Interestingly, this review did not identify financial renumeration as a factor contributing to turnover intention in times of the COVID-19 pandemic. Similarly, in another systematic review that identified barriers to manpower retention during health emergencies, poor leadership communication, emotional support and family worries were most commonly reported, while lacking budget in training, salaries and compensation of personnel were least reported [89]. While it is unclear what contributes to such a finding, financial renumeration is an important factor that impacts the livelihood of HCWs. Reimbursing HCWs to continue their professional education, establishing career ladders with attractive compensation progression, and maintaining salaries that are reasonably comparable with other local healthcare facilities are recommended forms of financial expenditure that can reduce turnover intention [90].

This review also identified that certain socio-demographic characteristics were associated with turnover intention. Married nurses struggled to achieve a work–life balance, especially those with children, as the pandemic caused increased childcare needs as a result of the implementation of virtual learning during lockdowns [91]. The inconsistent finding on impact of age on turnover intention was likely attributed by the different pandemic-related challenges faced by young and senior HCWs. Older HCWs were more susceptible to severe COVID-19 infection and faced age-related discrimination, while the less experienced younger HCWs had lesser personal resources and might be not as capable of protecting their well-being via self-regulation [92]. Special attention should thus be given to young/inexperienced and conversely, older HCWs. Social support protects against mental health stressors, acting similar to resilience in helping HCWs cope better during such difficult times [93]. Other vulnerable groups not identified in our review included the migrant HCWs who have been separated from their families since the start of pandemic and were unable to visit their country of origin due to travel or hospital administration restrictions [94].

Prior to the pandemic, many countries were facing healthcare workforce shortages, and the pandemic brought added challenges for healthcare stakeholders in retaining the current workforce. Nonetheless, the pandemic has also stirred sympathy and gratitude toward the plight of HCWs among citizens, providing a crucial opportunity for policymakers to justify and commit the resources required to achieve meaningful healthcare reform [95]. Ultimately, it is in the interest of public health stakeholders to capitalise on this opportunity to re-evaluate the support and compensation of HCWs, particularly in countries that face an increased demand for health services due to ageing populations.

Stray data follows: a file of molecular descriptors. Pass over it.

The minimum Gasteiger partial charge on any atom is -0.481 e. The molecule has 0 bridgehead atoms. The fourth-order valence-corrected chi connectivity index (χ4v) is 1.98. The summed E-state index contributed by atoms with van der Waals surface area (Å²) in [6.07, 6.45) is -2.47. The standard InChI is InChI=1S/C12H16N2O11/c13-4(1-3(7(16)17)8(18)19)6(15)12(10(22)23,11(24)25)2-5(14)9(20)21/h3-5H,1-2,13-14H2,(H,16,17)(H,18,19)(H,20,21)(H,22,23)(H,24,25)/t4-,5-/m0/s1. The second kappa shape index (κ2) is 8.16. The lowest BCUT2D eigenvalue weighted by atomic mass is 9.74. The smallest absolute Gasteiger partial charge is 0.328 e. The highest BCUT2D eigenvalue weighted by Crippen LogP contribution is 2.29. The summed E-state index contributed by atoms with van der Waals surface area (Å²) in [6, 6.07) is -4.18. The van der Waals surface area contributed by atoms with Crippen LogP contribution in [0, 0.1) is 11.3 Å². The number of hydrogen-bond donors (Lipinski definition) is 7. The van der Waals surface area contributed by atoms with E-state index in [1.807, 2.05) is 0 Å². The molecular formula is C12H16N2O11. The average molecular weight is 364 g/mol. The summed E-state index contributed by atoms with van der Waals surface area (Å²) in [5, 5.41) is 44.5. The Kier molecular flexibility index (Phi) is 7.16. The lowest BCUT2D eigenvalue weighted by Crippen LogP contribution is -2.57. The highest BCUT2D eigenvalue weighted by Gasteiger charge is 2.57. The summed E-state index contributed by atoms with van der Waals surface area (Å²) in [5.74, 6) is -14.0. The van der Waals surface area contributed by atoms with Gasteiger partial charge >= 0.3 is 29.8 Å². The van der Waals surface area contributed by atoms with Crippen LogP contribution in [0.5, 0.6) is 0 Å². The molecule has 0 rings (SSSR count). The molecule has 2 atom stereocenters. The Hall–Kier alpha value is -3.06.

Implications for future research

While it would be valuable to healthcare leaders and policymakers for identifying the significant contributing factors impacting HCWs’ turnover intention in times of pandemic crisis, it was not the intent of this review to identify the strength of relationships between them, or the changes in weighting of these factors. Some of these existing factors might have become more important or less important during the COVID-19 pandemic. Future quantitative works could examine this. Future research conducted in times of crises could also focus on specific factors, such as working conditions or burnout, to elucidate the main drivers that influence them and how to better support or incentivise HCWs to stay in their jobs. In addition, specific vulnerable population groups, e.g., migrant HCWs and healthcare profession minorities, could be examined as they may face different and unique challenges in their personal lives and lines of work, respectively. As border controls inevitably ease over time, international travel will likely return to pre-pandemic levels and researchers could also investigate global labour market trends, such as migration, when analysing data related to HCWs turnover. While the fear of COVID-19 is a pandemic-specific factor, the remaining factors identified in this review were already present before the pandemic and were exacerbated by the extreme conditions of the pandemic; it is unclear whether these factors will diminish as the pandemic wanes, and thus future research can also serve to investigate the persistence of these factors.

Strengths and limitations

This review captured studies conducted across a wide range of countries with different cultural and social contexts. However, it did not include grey literature and studies published in non-English languages. The methodological quality of the studies included in this review ranged from medium to high, but some studies did not account for confounding factors in their analyses, which would likely influence the reliability of their results. While the included studies focused on turnover intention instead of actual turnover, there is evidence that these are correlated [69]. Due to the lack of heterogeneity across the included studies, a meta-analysis could not be performed.


In this review, we have provided an extensive overview of factors contributing to turnover intention among HCWs during the COVID-19 pandemic. Although it is unclear if some of the pandemic-specific factors identified will diminish over time as the pandemic ebbs, our findings highlighted the importance of acknowledging and addressing these factors to prevent further aggravation of the turnover issue. In the wake of the overwhelming pressures experienced by the health workforce in the past 2 years, this turnover may worsen, and proactive measures should be taken to retain HCWs. Future research should be more focused on specific factors, such as working conditions or burnout, and specific vulnerable groups, including migrant HCWs and healthcare profession minorities, to aid policymakers in adopting strategies to support them and incentivise them to retain them in their healthcare jobs.